Limit on Doctors’ Hours Does Not Cut Mortality Rates, Studies Find
Guidelines that limit medical residents to 80 work hours per week, which were implemented by the Accreditation Council for Graduate Medical Education four years ago in an effort to help reduce medical errors, have had little effect on reducing patient mortality rates, according to two studies published Wednesday in the Journal of the American Medical Association, AP/Long Island Newsday reports.
The studies analyzed data on 318,000 Veterans Affairs patients and more than 8.5 million Medicare beneficiaries. Researchers led by Kevin Volpp, a physician at the Philadelphia VA Medical Center, evaluated patient mortality rates within 30 days of admission at hospitals across the U.S., reviewing outcomes both before and after the ACGME policy was implemented. To assess the effects of the new rules, they compared death rates at hospitals with large numbers of residents with those that had few residents.
The first study examined VA patients being treated for heart attack, stroke, gastrointestinal bleeding or congestive heart failure.
Researchers found that two years after the new rules were implemented, mortality rates improved 11% to 14% at major teaching hospitals compared with facilities that had few medical residents. No change in mortality rates was observed among VA surgery patients.
The second study involving Medicare beneficiaries found no major changes in the death rates of medical or surgical patients at large teaching hospitals.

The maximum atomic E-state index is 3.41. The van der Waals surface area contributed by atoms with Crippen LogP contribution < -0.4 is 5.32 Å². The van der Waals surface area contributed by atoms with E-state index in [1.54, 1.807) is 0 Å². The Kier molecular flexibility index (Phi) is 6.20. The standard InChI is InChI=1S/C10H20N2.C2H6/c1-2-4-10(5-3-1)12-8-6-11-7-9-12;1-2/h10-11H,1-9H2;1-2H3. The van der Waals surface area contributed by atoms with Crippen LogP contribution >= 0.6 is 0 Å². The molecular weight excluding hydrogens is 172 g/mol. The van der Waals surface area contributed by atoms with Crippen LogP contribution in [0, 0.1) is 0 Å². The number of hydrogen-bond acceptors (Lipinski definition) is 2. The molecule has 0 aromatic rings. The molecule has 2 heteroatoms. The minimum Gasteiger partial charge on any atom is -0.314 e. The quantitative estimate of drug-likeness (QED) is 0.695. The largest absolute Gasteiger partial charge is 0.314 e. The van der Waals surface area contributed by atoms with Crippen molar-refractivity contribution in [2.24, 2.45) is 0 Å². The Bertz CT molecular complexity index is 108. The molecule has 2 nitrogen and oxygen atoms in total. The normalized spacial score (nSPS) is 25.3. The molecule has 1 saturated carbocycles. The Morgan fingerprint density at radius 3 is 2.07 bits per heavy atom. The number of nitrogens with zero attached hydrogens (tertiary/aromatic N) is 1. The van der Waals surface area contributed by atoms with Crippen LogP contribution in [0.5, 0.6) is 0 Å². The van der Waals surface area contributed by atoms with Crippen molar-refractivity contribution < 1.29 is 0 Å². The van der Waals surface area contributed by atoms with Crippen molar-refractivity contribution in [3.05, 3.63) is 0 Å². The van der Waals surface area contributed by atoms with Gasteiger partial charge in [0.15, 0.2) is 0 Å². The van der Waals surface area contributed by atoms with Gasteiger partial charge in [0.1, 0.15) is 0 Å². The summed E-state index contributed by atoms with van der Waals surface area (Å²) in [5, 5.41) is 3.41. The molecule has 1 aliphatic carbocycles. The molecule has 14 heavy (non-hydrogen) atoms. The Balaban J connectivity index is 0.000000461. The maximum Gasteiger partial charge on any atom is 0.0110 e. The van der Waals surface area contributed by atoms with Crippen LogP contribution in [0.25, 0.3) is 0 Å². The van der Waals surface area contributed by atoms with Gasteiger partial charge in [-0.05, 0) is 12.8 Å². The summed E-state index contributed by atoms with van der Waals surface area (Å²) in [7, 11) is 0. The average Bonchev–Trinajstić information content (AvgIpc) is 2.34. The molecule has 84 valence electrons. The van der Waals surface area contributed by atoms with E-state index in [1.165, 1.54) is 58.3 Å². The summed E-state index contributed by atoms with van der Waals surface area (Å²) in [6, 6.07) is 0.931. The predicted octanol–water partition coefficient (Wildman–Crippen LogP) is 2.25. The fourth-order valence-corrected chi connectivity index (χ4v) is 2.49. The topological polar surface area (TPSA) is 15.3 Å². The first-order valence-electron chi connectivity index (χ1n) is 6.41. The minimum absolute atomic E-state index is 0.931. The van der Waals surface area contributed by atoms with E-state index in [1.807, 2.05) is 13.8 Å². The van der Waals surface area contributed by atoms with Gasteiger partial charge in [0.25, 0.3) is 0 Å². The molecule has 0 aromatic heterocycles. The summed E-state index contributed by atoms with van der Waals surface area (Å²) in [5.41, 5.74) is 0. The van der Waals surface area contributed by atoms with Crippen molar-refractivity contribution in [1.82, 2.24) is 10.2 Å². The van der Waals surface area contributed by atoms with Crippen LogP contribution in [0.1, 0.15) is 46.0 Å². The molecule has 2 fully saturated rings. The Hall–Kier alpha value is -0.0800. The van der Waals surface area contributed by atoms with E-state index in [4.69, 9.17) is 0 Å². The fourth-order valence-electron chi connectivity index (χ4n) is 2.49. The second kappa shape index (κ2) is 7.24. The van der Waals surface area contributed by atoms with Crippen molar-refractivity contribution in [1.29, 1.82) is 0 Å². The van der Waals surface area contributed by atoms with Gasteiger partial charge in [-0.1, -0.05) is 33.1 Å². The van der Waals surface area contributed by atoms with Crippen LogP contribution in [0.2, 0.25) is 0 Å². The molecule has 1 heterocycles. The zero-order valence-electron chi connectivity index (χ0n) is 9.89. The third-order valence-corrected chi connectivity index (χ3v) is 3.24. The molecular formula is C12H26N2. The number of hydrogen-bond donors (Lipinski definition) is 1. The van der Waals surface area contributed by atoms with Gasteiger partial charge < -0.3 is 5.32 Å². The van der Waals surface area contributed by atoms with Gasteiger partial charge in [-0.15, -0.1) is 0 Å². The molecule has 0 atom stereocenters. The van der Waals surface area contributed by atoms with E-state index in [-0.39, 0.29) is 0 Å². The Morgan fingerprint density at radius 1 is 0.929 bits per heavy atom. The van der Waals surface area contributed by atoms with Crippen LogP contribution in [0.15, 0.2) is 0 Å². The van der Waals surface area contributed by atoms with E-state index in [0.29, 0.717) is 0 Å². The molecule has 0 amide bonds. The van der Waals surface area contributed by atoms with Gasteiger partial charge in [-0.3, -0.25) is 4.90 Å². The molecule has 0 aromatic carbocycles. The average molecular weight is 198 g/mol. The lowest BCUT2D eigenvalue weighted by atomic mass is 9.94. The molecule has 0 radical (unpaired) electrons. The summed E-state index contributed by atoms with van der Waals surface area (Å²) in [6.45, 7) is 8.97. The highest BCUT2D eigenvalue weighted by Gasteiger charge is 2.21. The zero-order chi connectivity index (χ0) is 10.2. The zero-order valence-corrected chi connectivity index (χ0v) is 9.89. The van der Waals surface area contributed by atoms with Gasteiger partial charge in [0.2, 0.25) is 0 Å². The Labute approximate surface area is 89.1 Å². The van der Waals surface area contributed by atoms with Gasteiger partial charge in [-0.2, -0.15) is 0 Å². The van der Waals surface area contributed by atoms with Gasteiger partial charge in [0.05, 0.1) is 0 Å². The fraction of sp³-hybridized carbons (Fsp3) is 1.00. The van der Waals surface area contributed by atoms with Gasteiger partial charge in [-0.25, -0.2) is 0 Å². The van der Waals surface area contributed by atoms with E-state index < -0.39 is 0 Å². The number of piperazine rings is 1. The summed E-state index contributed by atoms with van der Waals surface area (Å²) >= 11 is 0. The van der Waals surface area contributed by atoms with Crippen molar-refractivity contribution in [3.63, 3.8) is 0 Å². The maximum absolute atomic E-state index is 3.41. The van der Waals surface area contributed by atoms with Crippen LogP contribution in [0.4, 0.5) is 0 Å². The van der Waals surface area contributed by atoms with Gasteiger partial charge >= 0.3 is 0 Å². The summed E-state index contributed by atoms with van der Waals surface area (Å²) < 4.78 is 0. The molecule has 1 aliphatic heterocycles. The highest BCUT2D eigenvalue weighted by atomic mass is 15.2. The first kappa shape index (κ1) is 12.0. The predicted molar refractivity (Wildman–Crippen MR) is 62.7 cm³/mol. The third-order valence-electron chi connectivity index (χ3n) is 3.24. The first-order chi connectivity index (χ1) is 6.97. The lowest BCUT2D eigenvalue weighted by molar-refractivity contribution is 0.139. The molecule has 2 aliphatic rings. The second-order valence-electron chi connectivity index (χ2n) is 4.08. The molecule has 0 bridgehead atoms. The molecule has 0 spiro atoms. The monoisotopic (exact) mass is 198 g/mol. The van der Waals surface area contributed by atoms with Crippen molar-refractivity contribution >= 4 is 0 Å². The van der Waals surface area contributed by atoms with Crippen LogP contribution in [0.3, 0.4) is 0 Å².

Volpp said he and his team were "a little surprised" about the findings of the studies, adding, "We thought that mortality outcomes would improve more consistently."
Ingrid Philibert, senior vice president for ACGME, said the lower death rate in the group of VA patients treated at major teaching hospitals is "a very significant finding" that proves the policy works. Of the groups that showed no differences in mortality rates, she said, "It would be naïve to expect that changing one input would produce a vast difference in outcomes."
However, the University of Chicago's David Meltzer, co-author of an accompanying editorial on the two studies, said the results give an overall sense that "there just wasn't any big effect on mortality one way or the other." He added, "There may be much better solutions than the one we've come up with" (Matheson, AP/Long Island Newsday, 9/4).